Static

My brain feels like the static on the radio. These days, my thoughts are never fully formed, and I feel as though I’m being led by my fear, my worry, my past.

I’m trying to listen to my own voice, but so often it gets lost amidst the noise.

All I can do is hold on, through the waves of chaos, and pray they’re taking me to a place of rest, of calm, of clarity.

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Noise

Screaming about your feelings doesn’t make them any more valid — the world is full of noise.

There is power in a whisper or a gentle breeze. There is comfort in a knowing silence.

I’ve never needed to be the first thing people see or the only thing they hear.

I see strength in the quiet places — the ones you’ve spent all your days running from.

You need a stage, but what an unsteady foundation.

Asleep

I can only imagine you spend your days in that cold city teaching young ones right from wrong. At that age, children need endless boundaries.

“Be nice.”

“Say please.”

“Use your words.”

Yet at each intersection of our worlds — tied together by one, and only one, character, you fail to uphold those same standards yourself.

I don’t see any kindness in holding onto the decade-old, worn and ever-fading string you have to my town and my heart.

You didn’t ask before cooly inserting yourself into a day full of excitement and progress; you didn’t ask before framing your lingering and unresolved emotional turmoil in watercolor paint.

You don’t have enough respect for me or the collective we built hundreds of miles away to say something directly or take action.

No, you passively wait in that apartment with no heat, asleep through the melodies you inspired, afraid to confront the very thing slipping out of your grasp.

“It’s Fine”

Last time I was in this coffee shop — among one way streets and monkey logos — you told me over and over again how incredible I was. You told me that I should never doubt myself because everyone I met felt the same.

But your words were empty, your sentiments hollow.

Maybe that’s why I could never get a solid read on you — because I could sense an underlying dissonance between your words and your actions.

If I confronted you today, in this same coffee shop, with the wraparound porch and creaking floors, you’d still pretend to care. I still wouldn’t get the authenticity you so easily pour into your music.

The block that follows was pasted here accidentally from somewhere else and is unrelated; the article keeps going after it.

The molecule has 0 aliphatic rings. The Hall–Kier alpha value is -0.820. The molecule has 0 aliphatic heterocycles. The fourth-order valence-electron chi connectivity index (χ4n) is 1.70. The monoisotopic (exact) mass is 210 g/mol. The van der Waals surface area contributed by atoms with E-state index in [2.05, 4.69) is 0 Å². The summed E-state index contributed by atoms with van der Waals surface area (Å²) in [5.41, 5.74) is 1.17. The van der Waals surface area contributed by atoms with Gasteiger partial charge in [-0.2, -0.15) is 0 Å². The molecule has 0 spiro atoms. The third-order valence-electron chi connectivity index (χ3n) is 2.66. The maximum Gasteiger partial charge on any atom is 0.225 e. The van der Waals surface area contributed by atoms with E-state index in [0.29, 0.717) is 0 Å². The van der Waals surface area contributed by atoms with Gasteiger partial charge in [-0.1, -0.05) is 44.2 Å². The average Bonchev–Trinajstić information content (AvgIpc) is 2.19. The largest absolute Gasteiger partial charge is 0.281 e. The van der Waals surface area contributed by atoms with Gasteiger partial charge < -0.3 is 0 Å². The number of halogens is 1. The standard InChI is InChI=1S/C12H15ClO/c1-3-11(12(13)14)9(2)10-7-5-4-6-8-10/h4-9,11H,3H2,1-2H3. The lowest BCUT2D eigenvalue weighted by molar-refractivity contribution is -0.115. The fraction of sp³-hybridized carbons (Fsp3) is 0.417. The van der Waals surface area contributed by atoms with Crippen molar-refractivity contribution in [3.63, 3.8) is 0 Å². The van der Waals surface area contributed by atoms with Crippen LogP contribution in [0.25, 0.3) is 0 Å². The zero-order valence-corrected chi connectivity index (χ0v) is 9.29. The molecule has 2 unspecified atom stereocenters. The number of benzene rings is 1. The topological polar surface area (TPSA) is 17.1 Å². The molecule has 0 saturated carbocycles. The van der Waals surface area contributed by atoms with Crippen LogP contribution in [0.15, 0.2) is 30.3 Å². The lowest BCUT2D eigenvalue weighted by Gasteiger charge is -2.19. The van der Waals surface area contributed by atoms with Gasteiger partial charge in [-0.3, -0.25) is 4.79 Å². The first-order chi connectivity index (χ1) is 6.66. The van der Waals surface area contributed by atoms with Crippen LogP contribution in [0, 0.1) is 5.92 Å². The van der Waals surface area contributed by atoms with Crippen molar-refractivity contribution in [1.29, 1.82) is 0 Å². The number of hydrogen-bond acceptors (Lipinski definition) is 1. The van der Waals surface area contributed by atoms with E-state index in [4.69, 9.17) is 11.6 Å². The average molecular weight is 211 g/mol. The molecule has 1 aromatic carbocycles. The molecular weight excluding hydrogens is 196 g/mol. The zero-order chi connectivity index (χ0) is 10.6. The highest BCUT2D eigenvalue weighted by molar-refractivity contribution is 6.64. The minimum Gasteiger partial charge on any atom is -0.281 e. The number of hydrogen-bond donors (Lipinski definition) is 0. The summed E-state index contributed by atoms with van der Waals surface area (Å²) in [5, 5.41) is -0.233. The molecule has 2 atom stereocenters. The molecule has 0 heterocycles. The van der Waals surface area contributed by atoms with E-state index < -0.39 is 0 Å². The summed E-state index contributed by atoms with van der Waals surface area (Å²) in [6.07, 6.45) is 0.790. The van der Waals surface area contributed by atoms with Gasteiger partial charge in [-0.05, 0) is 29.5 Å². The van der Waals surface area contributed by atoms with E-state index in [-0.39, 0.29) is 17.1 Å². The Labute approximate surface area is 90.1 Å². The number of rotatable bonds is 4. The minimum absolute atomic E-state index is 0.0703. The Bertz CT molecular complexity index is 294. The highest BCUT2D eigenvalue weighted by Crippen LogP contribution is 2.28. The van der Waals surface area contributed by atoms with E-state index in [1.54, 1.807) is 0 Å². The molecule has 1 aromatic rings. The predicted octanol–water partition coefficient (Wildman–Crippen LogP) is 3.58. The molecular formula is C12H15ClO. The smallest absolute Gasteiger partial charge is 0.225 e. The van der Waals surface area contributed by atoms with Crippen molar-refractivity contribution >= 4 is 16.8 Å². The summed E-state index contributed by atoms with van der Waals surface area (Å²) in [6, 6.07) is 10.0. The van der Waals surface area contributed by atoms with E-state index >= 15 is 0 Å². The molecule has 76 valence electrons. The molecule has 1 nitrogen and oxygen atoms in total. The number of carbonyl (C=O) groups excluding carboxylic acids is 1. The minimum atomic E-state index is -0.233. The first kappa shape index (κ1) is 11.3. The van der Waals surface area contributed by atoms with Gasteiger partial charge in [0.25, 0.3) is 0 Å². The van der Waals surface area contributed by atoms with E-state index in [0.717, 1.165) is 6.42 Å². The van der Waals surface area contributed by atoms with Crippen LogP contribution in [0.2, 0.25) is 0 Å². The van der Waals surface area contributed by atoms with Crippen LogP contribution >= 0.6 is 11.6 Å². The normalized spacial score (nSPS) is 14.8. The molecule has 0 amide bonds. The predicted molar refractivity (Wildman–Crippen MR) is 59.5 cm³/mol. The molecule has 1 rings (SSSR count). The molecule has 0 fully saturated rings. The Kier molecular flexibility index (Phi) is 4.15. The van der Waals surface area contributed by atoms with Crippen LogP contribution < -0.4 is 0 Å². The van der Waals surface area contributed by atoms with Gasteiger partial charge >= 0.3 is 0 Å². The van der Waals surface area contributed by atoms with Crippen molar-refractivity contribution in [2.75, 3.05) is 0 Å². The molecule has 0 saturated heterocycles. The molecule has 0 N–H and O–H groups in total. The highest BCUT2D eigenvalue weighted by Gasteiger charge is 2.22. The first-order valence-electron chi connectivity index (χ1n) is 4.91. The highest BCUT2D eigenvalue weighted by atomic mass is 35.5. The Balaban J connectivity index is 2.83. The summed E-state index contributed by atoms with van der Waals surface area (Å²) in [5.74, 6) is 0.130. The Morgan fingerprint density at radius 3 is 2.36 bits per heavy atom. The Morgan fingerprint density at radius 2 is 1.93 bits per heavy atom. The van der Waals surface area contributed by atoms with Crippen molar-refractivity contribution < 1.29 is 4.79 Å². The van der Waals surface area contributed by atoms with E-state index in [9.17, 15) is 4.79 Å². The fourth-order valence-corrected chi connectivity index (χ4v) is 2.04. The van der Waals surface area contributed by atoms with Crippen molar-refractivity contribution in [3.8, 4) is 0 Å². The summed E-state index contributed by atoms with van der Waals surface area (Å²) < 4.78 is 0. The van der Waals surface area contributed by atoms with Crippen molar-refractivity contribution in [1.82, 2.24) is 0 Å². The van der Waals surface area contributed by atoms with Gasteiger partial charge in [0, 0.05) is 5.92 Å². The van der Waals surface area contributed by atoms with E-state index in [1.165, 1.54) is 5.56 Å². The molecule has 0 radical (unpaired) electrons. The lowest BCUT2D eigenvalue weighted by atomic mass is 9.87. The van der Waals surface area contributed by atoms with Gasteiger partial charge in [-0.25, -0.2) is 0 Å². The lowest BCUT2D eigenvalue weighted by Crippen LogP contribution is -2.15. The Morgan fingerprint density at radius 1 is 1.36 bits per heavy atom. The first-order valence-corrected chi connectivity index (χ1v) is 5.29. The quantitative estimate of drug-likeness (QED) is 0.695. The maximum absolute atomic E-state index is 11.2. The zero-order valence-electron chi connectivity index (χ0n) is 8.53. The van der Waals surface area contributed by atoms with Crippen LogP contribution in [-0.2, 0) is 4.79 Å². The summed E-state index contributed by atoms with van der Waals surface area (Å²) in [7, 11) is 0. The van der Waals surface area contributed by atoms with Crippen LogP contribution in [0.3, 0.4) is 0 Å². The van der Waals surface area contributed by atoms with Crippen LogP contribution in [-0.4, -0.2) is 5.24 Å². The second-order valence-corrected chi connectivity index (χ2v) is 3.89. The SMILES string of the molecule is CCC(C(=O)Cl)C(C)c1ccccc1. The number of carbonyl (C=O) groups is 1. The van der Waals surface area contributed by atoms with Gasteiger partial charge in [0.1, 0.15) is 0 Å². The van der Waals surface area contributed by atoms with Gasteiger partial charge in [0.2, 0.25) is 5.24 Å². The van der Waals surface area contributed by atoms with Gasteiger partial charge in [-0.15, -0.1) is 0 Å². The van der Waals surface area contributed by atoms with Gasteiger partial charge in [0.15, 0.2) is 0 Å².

So when everything is said and done, hopefully you’ll get a melody and I’ll be left with a couple iced coffees, extra bitter.

“Hi Kiddo”

A pleasant dream with the imagery of flowers. A surge in confidence. That’s all it took for me to hesitantly wander back into the world I used to inhabit.

A parking spot a block away from that historic venue on a Saturday night. A sign, perhaps.

I took a cold breath in the February air and walked into the dark room, shaky. I glanced around, trying to stifle the overwhelming feeling of being surrounded by 300 people. It’s wild that you’re playing to 300 people now. A nervous wave, followed by a flood of unexpected emotion. I wondered what the people around us were thinking; it felt as though our history was spelled out in bold, for anyone to see.

Standing beside you at that table, pausing every time someone wanted to comment on your performance, your music, your creativity felt natural. I followed you backstage to help move your gear and eat half a cookie, like a no time, no pain, no whiskey had passed.

“It was good to see you.” And it was.

The problem with that night — with the dim lighting and noise we could barely speak over — was that it unfolded seamlessly. It overflowed with our potential, saturated with the feeling of comfort that has always been our strength. The problem with that night is even though my mind had formulated great intentions of resolution, part of my heart still held onto the hope that it could be an open door — just like the one from my dream the night before.